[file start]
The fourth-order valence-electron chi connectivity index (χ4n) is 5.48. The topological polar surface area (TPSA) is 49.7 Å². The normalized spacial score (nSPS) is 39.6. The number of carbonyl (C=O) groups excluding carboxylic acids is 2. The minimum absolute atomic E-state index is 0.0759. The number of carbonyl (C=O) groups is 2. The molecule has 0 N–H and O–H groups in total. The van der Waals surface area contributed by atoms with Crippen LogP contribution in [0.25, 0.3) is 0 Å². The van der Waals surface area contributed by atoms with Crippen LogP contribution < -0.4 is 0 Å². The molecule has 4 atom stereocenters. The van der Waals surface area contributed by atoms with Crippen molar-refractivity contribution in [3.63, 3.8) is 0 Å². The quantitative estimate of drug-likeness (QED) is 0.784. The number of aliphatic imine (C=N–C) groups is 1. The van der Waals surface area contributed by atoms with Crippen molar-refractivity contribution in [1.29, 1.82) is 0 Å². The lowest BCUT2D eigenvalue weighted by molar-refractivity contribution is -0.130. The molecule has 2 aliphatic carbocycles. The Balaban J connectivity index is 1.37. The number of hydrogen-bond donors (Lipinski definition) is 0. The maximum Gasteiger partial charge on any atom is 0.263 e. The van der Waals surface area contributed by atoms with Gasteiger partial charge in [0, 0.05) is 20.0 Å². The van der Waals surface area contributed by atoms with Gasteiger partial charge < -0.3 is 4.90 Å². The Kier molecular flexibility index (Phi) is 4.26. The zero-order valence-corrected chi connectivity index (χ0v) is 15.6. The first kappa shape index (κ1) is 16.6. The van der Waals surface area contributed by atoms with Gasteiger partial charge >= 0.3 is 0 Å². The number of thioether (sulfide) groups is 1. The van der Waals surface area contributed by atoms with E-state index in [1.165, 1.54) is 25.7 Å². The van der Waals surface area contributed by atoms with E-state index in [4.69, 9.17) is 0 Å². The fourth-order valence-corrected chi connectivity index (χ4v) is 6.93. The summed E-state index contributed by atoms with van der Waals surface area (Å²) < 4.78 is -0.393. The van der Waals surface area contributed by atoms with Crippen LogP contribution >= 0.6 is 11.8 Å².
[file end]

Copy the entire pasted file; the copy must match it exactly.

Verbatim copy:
The fourth-order valence-electron chi connectivity index (χ4n) is 5.48. The topological polar surface area (TPSA) is 49.7 Å². The normalized spacial score (nSPS) is 39.6. The number of carbonyl (C=O) groups excluding carboxylic acids is 2. The minimum absolute atomic E-state index is 0.0759. The number of carbonyl (C=O) groups is 2. The molecule has 0 N–H and O–H groups in total. The van der Waals surface area contributed by atoms with Crippen LogP contribution in [0.25, 0.3) is 0 Å². The van der Waals surface area contributed by atoms with Crippen LogP contribution < -0.4 is 0 Å². The molecule has 4 atom stereocenters. The van der Waals surface area contributed by atoms with Crippen molar-refractivity contribution in [3.63, 3.8) is 0 Å². The quantitative estimate of drug-likeness (QED) is 0.784. The number of aliphatic imine (C=N–C) groups is 1. The van der Waals surface area contributed by atoms with Crippen molar-refractivity contribution in [1.29, 1.82) is 0 Å². The lowest BCUT2D eigenvalue weighted by molar-refractivity contribution is -0.130. The molecule has 2 aliphatic carbocycles. The Balaban J connectivity index is 1.37. The number of hydrogen-bond donors (Lipinski definition) is 0. The maximum Gasteiger partial charge on any atom is 0.263 e. The van der Waals surface area contributed by atoms with Gasteiger partial charge in [0, 0.05) is 20.0 Å². The van der Waals surface area contributed by atoms with Gasteiger partial charge < -0.3 is 4.90 Å². The Kier molecular flexibility index (Phi) is 4.26. The zero-order valence-corrected chi connectivity index (χ0v) is 15.6. The first kappa shape index (κ1) is 16.6. The van der Waals surface area contributed by atoms with Gasteiger partial charge >= 0.3 is 0 Å². The number of thioether (sulfide) groups is 1. The van der Waals surface area contributed by atoms with E-state index in [1.165, 1.54) is 25.7 Å². The van der Waals surface area contributed by atoms with E-state index in [4.69, 9.17) is 0 Å². The fourth-order valence-corrected chi connectivity index (χ4v) is 6.93. The summed E-state index contributed by atoms with van der Waals surface area (Å²) < 4.78 is -0.393. The van der Waals surface area contributed by atoms with Crippen LogP contribution >= 0.6 is 11.8 Å².